Ontario to fund sexual harassment, violence training for bartenders and servers
Optional training will help hospitality workers identify sexual harassment and violence
The success of a new Ontario government program that will train bartenders and servers to identify and intervene in cases of sexual harassment or violence will depend on how seriously it's taken by restaurant and bar managers, a Thunder Bay bartender said.
The provincial government on Wednesday announced $1.7 million in funding over three years to train bartenders and servers to identify sexual harassment or violence, and intervene where necessary.
The optional training will be delivered in partnership with organizations in the hospitality sector, including the Ontario Restaurant Hotel and Motel Association and Tourism HR Canada.
No timeline is given as to when the training will start, but a representative of the Ontario Women's Directorate said it will be available in-class and online.
Andrew Mckelvey, who's worked as a bartender in various Thunder Bay establishments over the last 15 years, said sexual harassment is rampant in the service industry, and is mainly directed toward female servers and bartenders.
It comes from both customers and staff, including managers, he said.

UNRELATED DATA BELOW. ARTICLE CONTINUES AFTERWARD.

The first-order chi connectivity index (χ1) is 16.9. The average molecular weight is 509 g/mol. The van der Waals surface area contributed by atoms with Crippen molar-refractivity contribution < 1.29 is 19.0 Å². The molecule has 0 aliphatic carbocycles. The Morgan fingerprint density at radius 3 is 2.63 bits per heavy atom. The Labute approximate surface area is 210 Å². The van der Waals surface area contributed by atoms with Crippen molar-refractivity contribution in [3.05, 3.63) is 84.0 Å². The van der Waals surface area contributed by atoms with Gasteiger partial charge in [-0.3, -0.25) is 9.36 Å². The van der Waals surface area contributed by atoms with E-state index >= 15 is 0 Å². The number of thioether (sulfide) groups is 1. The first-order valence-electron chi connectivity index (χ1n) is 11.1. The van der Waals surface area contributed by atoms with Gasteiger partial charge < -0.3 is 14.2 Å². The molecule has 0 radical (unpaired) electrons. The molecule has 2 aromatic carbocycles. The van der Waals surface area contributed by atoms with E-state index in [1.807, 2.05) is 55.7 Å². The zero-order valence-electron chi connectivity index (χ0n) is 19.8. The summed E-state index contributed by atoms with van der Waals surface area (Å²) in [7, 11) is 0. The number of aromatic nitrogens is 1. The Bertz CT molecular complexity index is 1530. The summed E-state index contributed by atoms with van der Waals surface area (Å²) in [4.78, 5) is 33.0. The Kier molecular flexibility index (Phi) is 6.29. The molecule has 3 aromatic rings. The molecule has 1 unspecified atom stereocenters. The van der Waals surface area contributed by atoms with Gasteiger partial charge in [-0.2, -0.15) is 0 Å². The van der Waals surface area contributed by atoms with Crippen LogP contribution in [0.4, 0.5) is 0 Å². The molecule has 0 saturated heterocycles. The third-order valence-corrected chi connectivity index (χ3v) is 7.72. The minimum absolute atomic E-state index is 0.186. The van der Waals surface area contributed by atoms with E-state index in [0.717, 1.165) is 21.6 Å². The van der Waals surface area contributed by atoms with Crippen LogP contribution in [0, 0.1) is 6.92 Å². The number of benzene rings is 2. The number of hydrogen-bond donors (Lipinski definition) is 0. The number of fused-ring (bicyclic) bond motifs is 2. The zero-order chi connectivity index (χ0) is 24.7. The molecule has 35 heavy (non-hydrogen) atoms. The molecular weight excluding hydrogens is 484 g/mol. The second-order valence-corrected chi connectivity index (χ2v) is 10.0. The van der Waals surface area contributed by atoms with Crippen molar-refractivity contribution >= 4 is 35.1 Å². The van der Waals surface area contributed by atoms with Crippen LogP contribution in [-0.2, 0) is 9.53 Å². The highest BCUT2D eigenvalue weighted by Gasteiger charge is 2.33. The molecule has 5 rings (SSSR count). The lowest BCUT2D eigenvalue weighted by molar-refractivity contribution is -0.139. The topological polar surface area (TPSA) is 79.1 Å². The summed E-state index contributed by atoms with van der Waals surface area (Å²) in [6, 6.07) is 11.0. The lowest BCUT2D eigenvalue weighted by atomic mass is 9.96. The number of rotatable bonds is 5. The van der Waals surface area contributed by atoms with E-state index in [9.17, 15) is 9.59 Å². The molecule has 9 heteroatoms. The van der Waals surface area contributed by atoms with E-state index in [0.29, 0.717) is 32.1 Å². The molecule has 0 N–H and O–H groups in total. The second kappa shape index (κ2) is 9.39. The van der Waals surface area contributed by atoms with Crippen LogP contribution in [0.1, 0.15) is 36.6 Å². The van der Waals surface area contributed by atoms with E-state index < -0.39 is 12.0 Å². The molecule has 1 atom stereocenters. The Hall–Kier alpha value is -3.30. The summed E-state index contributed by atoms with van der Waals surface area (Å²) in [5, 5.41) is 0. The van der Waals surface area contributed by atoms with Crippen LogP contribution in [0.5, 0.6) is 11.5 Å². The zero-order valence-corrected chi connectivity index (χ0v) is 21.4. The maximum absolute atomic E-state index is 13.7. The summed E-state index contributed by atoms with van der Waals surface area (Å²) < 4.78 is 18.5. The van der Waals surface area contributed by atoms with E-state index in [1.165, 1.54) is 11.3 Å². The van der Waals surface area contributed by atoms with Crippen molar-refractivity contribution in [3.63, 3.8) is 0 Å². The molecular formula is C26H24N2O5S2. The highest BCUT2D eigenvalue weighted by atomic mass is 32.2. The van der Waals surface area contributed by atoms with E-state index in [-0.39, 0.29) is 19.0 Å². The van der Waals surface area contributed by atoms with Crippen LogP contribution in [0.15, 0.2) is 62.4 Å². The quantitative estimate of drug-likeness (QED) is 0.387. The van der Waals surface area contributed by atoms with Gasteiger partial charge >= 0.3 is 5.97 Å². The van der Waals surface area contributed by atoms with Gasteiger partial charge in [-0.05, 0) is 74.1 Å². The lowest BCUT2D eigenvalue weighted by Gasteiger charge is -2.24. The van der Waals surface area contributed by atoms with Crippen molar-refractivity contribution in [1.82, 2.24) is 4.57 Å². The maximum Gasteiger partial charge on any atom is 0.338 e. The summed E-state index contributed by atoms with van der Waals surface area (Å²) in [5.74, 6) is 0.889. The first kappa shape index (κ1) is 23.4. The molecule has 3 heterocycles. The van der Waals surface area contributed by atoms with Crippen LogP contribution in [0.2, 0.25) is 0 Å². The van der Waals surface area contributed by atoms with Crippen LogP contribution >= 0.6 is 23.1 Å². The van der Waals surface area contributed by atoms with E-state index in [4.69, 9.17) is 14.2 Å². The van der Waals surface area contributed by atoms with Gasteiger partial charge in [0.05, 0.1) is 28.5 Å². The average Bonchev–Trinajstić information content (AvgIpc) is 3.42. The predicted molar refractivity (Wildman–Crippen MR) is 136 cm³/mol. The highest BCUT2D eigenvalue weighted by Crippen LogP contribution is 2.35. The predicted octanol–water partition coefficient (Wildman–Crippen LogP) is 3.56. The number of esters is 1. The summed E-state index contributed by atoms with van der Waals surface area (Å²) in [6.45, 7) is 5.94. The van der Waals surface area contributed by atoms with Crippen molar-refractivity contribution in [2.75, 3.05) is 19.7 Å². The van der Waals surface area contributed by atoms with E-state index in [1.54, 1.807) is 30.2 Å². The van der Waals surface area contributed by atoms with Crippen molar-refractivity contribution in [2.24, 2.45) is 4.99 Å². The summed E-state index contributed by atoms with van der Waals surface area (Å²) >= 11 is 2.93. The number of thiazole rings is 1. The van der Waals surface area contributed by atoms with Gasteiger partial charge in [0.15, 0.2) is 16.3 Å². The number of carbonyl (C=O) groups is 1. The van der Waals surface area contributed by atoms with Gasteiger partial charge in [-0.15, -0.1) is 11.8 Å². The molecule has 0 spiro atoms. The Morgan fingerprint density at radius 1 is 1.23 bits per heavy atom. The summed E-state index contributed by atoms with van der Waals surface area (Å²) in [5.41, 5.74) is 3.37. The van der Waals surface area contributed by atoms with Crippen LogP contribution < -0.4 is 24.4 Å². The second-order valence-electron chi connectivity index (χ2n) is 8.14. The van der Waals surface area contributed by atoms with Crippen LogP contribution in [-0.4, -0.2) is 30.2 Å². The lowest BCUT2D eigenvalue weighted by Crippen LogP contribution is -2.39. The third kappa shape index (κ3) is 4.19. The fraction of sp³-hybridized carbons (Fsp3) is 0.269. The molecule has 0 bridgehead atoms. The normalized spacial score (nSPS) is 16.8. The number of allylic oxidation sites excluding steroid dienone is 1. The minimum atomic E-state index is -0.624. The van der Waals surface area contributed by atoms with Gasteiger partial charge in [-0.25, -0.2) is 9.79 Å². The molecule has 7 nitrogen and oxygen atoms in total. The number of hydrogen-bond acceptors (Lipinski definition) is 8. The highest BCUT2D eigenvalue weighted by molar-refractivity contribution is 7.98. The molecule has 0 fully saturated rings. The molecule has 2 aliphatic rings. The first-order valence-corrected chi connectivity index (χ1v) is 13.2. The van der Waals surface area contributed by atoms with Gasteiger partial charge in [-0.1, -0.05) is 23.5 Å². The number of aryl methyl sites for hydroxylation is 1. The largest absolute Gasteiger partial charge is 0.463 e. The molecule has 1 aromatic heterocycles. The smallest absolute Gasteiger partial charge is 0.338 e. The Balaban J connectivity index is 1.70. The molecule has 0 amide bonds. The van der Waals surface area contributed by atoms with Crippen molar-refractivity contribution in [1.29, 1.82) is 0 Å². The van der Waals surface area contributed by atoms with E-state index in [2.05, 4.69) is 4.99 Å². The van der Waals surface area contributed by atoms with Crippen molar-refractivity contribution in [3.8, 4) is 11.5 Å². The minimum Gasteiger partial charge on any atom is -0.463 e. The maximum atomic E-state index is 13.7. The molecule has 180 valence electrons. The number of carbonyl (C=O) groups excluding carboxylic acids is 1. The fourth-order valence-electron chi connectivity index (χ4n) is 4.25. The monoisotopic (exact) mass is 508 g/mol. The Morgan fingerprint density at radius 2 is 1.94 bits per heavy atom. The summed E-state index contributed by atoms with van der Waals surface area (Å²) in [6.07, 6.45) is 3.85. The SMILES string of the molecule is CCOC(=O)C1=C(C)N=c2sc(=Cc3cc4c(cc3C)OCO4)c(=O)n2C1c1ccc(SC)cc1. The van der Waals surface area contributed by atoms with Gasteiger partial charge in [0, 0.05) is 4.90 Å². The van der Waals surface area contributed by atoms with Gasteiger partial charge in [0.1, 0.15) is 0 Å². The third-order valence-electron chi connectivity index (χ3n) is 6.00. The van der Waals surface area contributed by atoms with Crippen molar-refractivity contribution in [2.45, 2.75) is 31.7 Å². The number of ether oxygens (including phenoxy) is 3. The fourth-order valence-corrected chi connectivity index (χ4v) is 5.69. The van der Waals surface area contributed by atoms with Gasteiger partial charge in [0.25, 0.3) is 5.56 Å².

"Because it's a tip-driven industry ... they feel like they need to take it to make money," Mckelvey said. "It's just an industry where it just goes unchecked."
"The only thing I've ever gotten is 'here's a policy for you to read and sign,'" he said. "'We're not going to put up with any harassment, we're not going to put up with any inappropriate talk between people,' and you walk out of the office after signing it and somebody's going off on someone."
Little protection for bartenders, servers
Mckelvey said there isn't much protection for bartenders and servers if they stand up against harassment, especially if the harassment is coming from a manager.
With customers, they risk losing tips, and with a manager, they can file a complaint, and that can have consequences too.
"You've still gotta work there," he said. "There are a lot of ways a manager can mess with you in that industry."
He said a manager can, for example, reduce the number of shifts a server or bartender gets until they choose to leave, essentially driving them out.
"It's really easy for them to do that and be able to justify it and not be able to prove that they're doing it vindictively," Mckelvey said.
He said the training should be backed by a more effective and more personal way to report incidents of harassment or violence.
"People need to feel like they're talking to somebody, that person hears their concerns, and that person is going to be monitoring the situation to make sure that there's no negative outcome," Mckelvey said. "But that's pretty tough."
"It comes down to people feeling protected."
The province hasn't announced when the training will be available.